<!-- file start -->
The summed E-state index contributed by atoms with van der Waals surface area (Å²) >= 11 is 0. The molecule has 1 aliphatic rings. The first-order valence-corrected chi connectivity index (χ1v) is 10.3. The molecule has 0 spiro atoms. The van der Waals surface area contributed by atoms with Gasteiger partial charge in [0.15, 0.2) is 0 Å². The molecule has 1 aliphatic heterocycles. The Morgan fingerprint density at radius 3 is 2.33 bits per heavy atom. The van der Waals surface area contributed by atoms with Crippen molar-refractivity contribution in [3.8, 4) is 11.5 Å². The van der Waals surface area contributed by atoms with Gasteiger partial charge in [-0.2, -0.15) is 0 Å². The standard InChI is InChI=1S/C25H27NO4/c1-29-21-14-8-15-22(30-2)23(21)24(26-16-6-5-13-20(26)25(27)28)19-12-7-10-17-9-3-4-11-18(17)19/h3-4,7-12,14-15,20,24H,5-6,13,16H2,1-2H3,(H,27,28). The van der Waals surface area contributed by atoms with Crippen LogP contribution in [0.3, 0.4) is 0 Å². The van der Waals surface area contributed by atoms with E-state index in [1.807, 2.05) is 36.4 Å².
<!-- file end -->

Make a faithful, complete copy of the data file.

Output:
The summed E-state index contributed by atoms with van der Waals surface area (Å²) >= 11 is 0. The molecule has 1 aliphatic rings. The first-order valence-corrected chi connectivity index (χ1v) is 10.3. The molecule has 0 spiro atoms. The van der Waals surface area contributed by atoms with Gasteiger partial charge in [0.15, 0.2) is 0 Å². The molecule has 1 aliphatic heterocycles. The Morgan fingerprint density at radius 3 is 2.33 bits per heavy atom. The van der Waals surface area contributed by atoms with Crippen molar-refractivity contribution in [3.8, 4) is 11.5 Å². The van der Waals surface area contributed by atoms with Gasteiger partial charge in [-0.2, -0.15) is 0 Å². The standard InChI is InChI=1S/C25H27NO4/c1-29-21-14-8-15-22(30-2)23(21)24(26-16-6-5-13-20(26)25(27)28)19-12-7-10-17-9-3-4-11-18(17)19/h3-4,7-12,14-15,20,24H,5-6,13,16H2,1-2H3,(H,27,28). The van der Waals surface area contributed by atoms with Crippen LogP contribution in [0.3, 0.4) is 0 Å². The van der Waals surface area contributed by atoms with E-state index in [1.807, 2.05) is 36.4 Å².